For Washington, D.C. native Matthew Parker, what was once a hobby in 1997 is now a full-time reality.
Parker, who has never taken a photography class, is a trained architect. The self-taught photographer worked as a full-time architect for three years, but since 2005, photography has been Parker’s full-time occupation. His exhibit, “Reinventing Reality by Matthew Parker”, is currently on display at in Annandale where he will host a reception on Sunday, Jun. 12 from 2 p.m. to 4 p.m.
Much of Parker’s work is created using a technique where he photographs his subject while rotating his camera at various angles while continuously taking shots to gather images of the subject from different vantage and spatial points over a range of time (generally days, but sometimes years).
“I see with my eyes, not with the equipment,” said Parker. When starting a new project, Parker visits a site and sketches, seeking to incorporate everything he sees. The changes in weather and natural lighting of a site are reflected in his work. He said that he doesn’t use lighting equipment for special effects; instead, he captures images at special moments.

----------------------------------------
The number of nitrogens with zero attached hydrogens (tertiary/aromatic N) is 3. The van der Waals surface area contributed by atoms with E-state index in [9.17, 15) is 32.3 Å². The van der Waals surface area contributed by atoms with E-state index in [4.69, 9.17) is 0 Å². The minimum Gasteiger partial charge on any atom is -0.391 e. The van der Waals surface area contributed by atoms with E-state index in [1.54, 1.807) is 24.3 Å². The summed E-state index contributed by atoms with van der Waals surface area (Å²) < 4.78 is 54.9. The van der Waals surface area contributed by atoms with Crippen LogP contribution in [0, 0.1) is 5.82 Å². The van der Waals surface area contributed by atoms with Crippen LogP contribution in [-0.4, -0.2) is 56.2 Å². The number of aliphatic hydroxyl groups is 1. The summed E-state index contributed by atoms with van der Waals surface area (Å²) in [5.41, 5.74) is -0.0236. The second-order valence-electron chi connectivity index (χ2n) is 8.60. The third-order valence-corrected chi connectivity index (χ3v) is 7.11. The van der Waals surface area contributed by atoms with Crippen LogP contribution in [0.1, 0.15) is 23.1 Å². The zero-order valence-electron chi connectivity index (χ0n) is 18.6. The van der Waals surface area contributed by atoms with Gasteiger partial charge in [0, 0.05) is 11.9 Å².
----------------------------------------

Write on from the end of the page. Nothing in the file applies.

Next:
Parker discovered and developed his technique over time as he learned how to capture what he was seeing while simultaneously experimenting with his camera. Parker’s collages are shot from an architectural perspective that combines his interest in buildings, their relationships to landscapes and the environment, and the spatial phenomenon involved.
Seventeen of his collages are currently on display at Beanetics. They range from the “Smithsonian Castle- Moongate Garden” to “Cherry Blossoms Curving Along the Tidal Basin”. For the image of the cherry blossoms at the Smithsonian Castle, the photographs were taken in two days, two weeks apart. The image of the cherry blossoms along the Tidal Basin was developed over four years and taken while Parker was in a moving boat.
Other familiar places in his work include the Rotunda of the U.S. Capitol, New York City, the Louvre in Paris, the Supreme Court and the Washington Monument. Although most of Parker’s work is of buildings he does not limit himself to structures. Sometimes he focuses on people and their spatial relationship to the environment. One such work where he demonstrates this is “Strasburg Rookie Season” where he captures the progression of Washington Nationals pitcher Stephen Strasburg as he throws a pitch.
“[Matthew’s] show is exciting and different than any other photo exhibit we've shown at Beanetics,” said Jennifer Judelsohn, who coordinates the exhibitions for the artists featured at Beanetics. “There are many local scenes.”
For more details and images of his work check out his website at www.reinventing-reality.com.